Only one thing to do. Build another bike. I'm thinking 650B hardtail....
    No moss...

  8. #8
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    Quote Originally Posted by jeffw-13
    There's a lot of times when I'm riding my Yeti 575 that I'm thinking 'this is too much bike for this trail' and that the 4" bike it replaced would've been a better option. Little lower to the ground, little tighter handling, etc...

    Only one thing to do. Build another bike. I'm thinking 650B hardtail....
    Build another bike +1
    I've built 3 for the same reason...Oh my wallet.
    BTW I end up riding the 5" most of the time.

  9. #9
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    Quote Originally Posted by evilhead
    If you were to own only a single bike.
    I refuse to accept your premise.
    Warning: may contain sarcasm and/or crap made up in an attempt to feel important.

  10. #10
    Y no grease?ლ(ಠ益ಠლ
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    Hehe, yeah, it's tough... got to start somewhere tho. I guess can't go wrong with either.. I can dig deathlord's point, but then again, I wouldn't call a mojo sl or a mach 5 or yeti 575 or snyper 140 etc "big clumsy boats"...

    Maybe get a 4.75" travel one first, then a 6+inch bomber later on?... or fuggit, 5.5" trailbike & call it done... no idea. It's all good though I guess keep an eye on sales/deals will be deciding factor in the end.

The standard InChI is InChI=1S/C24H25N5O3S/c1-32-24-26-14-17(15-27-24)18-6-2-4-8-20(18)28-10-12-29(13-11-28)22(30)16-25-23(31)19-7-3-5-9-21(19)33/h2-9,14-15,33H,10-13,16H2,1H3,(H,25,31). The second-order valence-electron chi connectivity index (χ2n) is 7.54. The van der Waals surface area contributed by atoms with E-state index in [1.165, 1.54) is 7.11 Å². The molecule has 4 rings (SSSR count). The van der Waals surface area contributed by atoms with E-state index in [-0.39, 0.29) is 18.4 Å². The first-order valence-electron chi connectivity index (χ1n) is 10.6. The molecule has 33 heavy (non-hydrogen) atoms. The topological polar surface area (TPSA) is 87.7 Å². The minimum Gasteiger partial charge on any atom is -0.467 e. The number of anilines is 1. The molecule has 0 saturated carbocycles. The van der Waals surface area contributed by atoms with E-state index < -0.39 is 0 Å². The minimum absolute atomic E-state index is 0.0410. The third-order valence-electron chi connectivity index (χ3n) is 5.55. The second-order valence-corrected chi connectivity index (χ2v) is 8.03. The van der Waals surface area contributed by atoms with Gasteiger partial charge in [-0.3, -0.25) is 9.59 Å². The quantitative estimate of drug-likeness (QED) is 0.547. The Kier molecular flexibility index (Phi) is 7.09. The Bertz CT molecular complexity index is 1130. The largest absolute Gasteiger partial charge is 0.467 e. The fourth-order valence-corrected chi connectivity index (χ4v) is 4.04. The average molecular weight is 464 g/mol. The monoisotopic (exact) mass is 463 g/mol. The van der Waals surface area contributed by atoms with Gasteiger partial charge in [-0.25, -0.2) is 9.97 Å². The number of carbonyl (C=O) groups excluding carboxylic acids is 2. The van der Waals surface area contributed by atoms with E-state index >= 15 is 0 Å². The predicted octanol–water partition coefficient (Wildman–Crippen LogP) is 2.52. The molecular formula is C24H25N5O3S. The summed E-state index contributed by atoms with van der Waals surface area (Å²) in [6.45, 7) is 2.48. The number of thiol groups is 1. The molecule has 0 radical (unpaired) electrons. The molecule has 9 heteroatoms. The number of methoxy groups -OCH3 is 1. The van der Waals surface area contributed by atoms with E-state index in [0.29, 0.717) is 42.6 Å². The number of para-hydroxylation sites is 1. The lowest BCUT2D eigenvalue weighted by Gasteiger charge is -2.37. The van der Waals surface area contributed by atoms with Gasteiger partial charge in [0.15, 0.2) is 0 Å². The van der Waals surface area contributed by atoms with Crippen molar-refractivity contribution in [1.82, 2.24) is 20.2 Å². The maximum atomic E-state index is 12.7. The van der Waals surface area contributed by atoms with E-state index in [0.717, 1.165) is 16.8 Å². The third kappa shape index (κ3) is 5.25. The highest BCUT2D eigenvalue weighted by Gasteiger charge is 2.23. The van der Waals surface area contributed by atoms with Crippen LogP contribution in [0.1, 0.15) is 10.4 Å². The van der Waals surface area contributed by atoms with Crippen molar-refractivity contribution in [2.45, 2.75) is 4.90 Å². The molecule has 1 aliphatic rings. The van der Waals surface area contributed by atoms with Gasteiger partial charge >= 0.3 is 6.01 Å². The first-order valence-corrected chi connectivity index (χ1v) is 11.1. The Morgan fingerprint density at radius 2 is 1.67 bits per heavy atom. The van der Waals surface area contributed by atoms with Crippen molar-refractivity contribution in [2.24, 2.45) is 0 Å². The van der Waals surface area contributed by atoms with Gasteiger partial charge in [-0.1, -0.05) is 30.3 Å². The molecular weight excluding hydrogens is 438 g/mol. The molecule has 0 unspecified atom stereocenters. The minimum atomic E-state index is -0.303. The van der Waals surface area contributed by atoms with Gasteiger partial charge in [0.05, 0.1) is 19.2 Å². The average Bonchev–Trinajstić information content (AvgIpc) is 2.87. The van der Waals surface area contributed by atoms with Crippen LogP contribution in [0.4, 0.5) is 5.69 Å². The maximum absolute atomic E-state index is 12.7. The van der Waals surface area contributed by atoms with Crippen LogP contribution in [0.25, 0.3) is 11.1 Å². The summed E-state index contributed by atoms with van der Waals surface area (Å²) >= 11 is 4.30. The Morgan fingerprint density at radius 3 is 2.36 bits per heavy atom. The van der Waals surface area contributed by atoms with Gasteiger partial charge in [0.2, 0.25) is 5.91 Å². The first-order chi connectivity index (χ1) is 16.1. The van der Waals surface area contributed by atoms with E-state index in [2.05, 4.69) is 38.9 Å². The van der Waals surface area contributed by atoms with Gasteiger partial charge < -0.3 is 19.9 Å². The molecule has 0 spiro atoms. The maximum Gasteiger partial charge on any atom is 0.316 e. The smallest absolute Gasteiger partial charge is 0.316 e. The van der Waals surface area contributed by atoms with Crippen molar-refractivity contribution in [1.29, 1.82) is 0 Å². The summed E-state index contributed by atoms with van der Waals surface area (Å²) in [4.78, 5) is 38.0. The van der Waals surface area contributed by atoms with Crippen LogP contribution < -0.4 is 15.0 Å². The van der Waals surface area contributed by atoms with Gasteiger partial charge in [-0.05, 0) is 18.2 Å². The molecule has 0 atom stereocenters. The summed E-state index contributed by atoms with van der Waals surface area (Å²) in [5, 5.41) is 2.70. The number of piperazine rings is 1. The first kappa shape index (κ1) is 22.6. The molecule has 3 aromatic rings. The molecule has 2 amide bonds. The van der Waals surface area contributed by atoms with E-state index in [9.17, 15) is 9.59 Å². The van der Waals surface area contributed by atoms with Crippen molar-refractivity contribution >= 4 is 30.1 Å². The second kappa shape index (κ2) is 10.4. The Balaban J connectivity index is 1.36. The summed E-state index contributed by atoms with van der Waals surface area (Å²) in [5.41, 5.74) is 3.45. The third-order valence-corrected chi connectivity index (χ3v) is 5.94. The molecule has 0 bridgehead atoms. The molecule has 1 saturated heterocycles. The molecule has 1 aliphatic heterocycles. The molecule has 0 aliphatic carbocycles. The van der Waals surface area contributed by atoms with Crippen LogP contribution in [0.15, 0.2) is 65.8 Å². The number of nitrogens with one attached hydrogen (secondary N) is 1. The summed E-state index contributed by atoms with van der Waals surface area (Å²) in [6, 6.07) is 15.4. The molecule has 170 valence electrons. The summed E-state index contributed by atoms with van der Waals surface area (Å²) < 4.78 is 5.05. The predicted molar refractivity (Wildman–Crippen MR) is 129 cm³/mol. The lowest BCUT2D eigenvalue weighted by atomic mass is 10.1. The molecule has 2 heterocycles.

11. #11
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    BTW there is a big difference in ride between a 4" and a 5" bike...

  12. #12
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    this thread is like a Mountain Bike Action reenactment.

  13. #13
    Bicyclochondriac.
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    Quote Originally Posted by evilhead
    Cool ad, hehe. Anyway this isn't really about Pivots but more of a general suspension travel / design question. If you were to own only a single bike, wouldn't you prefer more travel over less, i.e. more travel = more options? I don't see why one would choose a $3,000+, 4.7" trail bike, when you could have 5.5" for the same price? Sure, the 4.7incher is slightly lighter, maybe quicker steering with 1 degree different head angle, but wouldn't you want the extra capability of more travel?

    I suppose it's for people that are surrounded by a network of specific, less-gnarly trails, who never ride anywhere else and therefore the xtra suspension is unnecessary? Or is there some drawback to having another inch of susp. travel I'm not aware of besides weight?

    All I know is, some of the best reviewed trail bikes out there are 5" & up in travel..
    In my experience, more is not always better. There is a sweet spot, and it will be a little different for everyone, and different terrain. Longer travel does have some drawbacks, IMO. For one thing, you need a higher bb hieght (and thus higher COG) or give of some pedal clearance. More squat on climbs (depending on the suspension design) and more fork dive unless you crank up the compression damping. Also, the slacker head angles that generally come with a longer travel bike is not as agile.